Intel SSD 910 PCI Express SSD Performance Review
Introduction and Specifications
Of course, with the significant traction PCI Express SSDs have started to gain in the market, it was about time Intel offered up a solution of their own. In this arena, though there have been a few "prosumer" or high-end workstation-targeted solutions launched from the likes of OCZ and Fusion-io, the large majority of products in this class of SSD are targeted to the Datacenter and the Enterprise. The Intel SSD 910 is definitely in the latter camp. With an MSRP of $1929 for 400GiB of capacity and $3859 for an 800GiB card, even mainstream performance enthusiasts would have a hard time justifying the cost, though at about $4.82 per GB you could see a high-end workstation professional, with large datasets to crunch, making the justification perhaps.
That said, as you'll see in the pages ahead, where the new Intel SSD 910 really excels is in datacenter applications with literally thousands of concurrent IO requests that would otherwise wreck havoc with lower bandwidth solutions.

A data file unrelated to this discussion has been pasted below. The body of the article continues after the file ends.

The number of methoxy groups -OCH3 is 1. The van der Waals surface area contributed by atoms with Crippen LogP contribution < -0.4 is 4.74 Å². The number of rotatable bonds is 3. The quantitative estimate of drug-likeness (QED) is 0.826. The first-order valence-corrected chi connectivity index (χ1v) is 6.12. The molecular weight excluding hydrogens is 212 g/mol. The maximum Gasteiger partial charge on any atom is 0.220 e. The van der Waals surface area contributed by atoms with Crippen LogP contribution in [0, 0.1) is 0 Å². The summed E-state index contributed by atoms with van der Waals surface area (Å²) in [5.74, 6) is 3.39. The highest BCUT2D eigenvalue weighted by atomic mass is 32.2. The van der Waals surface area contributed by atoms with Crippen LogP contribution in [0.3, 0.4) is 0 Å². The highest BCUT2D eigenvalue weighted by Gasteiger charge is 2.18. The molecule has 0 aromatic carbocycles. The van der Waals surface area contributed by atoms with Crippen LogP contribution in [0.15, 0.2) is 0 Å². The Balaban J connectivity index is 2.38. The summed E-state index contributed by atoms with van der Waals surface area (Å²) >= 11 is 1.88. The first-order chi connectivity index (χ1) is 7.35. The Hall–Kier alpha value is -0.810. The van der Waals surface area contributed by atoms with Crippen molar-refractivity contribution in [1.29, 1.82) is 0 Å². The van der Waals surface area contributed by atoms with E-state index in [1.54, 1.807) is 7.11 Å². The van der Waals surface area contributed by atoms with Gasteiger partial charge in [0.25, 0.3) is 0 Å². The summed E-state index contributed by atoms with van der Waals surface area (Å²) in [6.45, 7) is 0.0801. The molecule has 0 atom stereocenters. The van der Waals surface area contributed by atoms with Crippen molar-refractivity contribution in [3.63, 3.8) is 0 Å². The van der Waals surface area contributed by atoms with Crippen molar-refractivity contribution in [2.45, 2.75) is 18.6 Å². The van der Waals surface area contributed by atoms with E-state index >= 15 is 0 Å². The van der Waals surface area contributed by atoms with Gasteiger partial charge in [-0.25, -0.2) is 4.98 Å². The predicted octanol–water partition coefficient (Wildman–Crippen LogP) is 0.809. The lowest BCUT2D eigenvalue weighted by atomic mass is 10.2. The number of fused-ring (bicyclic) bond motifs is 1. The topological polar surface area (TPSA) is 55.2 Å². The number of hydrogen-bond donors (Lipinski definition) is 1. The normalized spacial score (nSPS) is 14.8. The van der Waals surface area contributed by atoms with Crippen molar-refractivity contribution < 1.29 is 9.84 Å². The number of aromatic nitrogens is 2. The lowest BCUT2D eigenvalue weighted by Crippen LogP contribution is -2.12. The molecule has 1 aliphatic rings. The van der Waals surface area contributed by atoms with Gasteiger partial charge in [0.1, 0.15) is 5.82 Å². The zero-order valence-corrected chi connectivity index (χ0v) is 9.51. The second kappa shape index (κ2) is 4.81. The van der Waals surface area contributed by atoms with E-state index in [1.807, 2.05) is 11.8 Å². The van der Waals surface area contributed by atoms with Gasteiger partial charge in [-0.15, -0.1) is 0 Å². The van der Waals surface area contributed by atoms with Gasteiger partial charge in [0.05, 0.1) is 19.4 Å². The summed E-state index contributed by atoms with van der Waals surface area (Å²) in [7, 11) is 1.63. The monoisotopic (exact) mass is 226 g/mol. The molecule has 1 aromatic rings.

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What's perhaps more interesting is the max sustained read/write bandwidth of the SSD 910, at 2GB/sec and 1GB/sec, respectively. Intel also offers a high performance mode for the SSD 910, which can be toggled in software, that increases the card's power draw but also increases write bandwidth to a max of 1.5GB/sec. On paper, the product competes with some of the fastest PCI Express SSD solutions on the market, though it can't quite match OCZ's Z-Drive R4, which notably is quite a bit more expensive ($4599 for 800GiB currently) than the Intel product.
Finally, if you weren't looking closely enough, what may have sneaked past you are the SSD 910's Lifetime Endurance specifications. You're reading the numbers correctly; that's 7 Petabyte and 14 Petabyte endurance for the 400GiB and 800GiB drives, respectively. Intel claims up to 10 full drive writes a day for 5 years, which is a 30x improvement over the company's standard SATA SSDs.
So you get the drift; blinding speed, yes, but enterprise-class, mission critical endurance to go with it. Lest we digress any further, let's dig into the intimate details of Intel's new SSD 910 PCI Express Solid State Drive.